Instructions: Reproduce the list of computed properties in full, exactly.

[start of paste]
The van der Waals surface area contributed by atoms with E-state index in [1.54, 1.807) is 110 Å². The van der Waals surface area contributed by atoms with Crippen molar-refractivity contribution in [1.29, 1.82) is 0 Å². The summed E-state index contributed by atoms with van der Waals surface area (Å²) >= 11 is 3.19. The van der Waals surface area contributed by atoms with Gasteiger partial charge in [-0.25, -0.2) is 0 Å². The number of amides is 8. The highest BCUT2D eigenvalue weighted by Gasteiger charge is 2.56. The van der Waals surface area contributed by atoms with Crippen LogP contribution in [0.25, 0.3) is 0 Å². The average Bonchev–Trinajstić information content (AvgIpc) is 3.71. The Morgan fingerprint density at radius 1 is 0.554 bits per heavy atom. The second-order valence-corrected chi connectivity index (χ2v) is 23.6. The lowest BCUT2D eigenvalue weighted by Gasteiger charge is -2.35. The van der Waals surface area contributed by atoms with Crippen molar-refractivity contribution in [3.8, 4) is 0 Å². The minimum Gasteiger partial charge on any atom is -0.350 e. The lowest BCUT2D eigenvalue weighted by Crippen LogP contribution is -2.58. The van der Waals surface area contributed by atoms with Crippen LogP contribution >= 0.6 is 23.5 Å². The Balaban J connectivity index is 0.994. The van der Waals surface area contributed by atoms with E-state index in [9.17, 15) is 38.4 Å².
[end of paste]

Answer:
The van der Waals surface area contributed by atoms with E-state index in [1.54, 1.807) is 110 Å². The van der Waals surface area contributed by atoms with Crippen molar-refractivity contribution in [1.29, 1.82) is 0 Å². The summed E-state index contributed by atoms with van der Waals surface area (Å²) >= 11 is 3.19. The van der Waals surface area contributed by atoms with Gasteiger partial charge in [-0.25, -0.2) is 0 Å². The number of amides is 8. The highest BCUT2D eigenvalue weighted by Gasteiger charge is 2.56. The van der Waals surface area contributed by atoms with Crippen LogP contribution in [0.25, 0.3) is 0 Å². The average Bonchev–Trinajstić information content (AvgIpc) is 3.71. The Morgan fingerprint density at radius 1 is 0.554 bits per heavy atom. The second-order valence-corrected chi connectivity index (χ2v) is 23.6. The lowest BCUT2D eigenvalue weighted by Gasteiger charge is -2.35. The van der Waals surface area contributed by atoms with Crippen molar-refractivity contribution in [3.8, 4) is 0 Å². The minimum Gasteiger partial charge on any atom is -0.350 e. The lowest BCUT2D eigenvalue weighted by Crippen LogP contribution is -2.58. The van der Waals surface area contributed by atoms with Crippen LogP contribution >= 0.6 is 23.5 Å². The Balaban J connectivity index is 0.994. The van der Waals surface area contributed by atoms with E-state index in [9.17, 15) is 38.4 Å².